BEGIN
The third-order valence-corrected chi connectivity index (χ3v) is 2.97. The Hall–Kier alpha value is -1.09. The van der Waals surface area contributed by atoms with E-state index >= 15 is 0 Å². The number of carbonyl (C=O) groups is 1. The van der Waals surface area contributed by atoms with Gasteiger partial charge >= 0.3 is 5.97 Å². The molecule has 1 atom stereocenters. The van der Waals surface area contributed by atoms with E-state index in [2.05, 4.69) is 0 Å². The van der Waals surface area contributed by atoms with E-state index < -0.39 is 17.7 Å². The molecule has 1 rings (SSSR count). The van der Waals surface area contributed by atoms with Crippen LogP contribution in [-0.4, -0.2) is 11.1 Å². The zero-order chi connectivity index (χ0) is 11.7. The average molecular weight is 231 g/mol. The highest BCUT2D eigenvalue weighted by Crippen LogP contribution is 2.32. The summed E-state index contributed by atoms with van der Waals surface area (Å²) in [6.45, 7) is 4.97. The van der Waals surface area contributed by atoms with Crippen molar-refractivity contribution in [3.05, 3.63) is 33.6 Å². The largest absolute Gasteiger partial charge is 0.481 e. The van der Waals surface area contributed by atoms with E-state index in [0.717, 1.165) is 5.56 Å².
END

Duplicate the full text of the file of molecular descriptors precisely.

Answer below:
The third-order valence-corrected chi connectivity index (χ3v) is 2.97. The Hall–Kier alpha value is -1.09. The van der Waals surface area contributed by atoms with E-state index >= 15 is 0 Å². The number of carbonyl (C=O) groups is 1. The van der Waals surface area contributed by atoms with Gasteiger partial charge >= 0.3 is 5.97 Å². The molecule has 1 atom stereocenters. The van der Waals surface area contributed by atoms with E-state index in [2.05, 4.69) is 0 Å². The van der Waals surface area contributed by atoms with E-state index < -0.39 is 17.7 Å². The molecule has 1 rings (SSSR count). The van der Waals surface area contributed by atoms with Crippen LogP contribution in [-0.4, -0.2) is 11.1 Å². The zero-order chi connectivity index (χ0) is 11.7. The average molecular weight is 231 g/mol. The highest BCUT2D eigenvalue weighted by Crippen LogP contribution is 2.32. The summed E-state index contributed by atoms with van der Waals surface area (Å²) in [6.45, 7) is 4.97. The van der Waals surface area contributed by atoms with Crippen molar-refractivity contribution in [3.05, 3.63) is 33.6 Å². The largest absolute Gasteiger partial charge is 0.481 e. The van der Waals surface area contributed by atoms with E-state index in [0.717, 1.165) is 5.56 Å².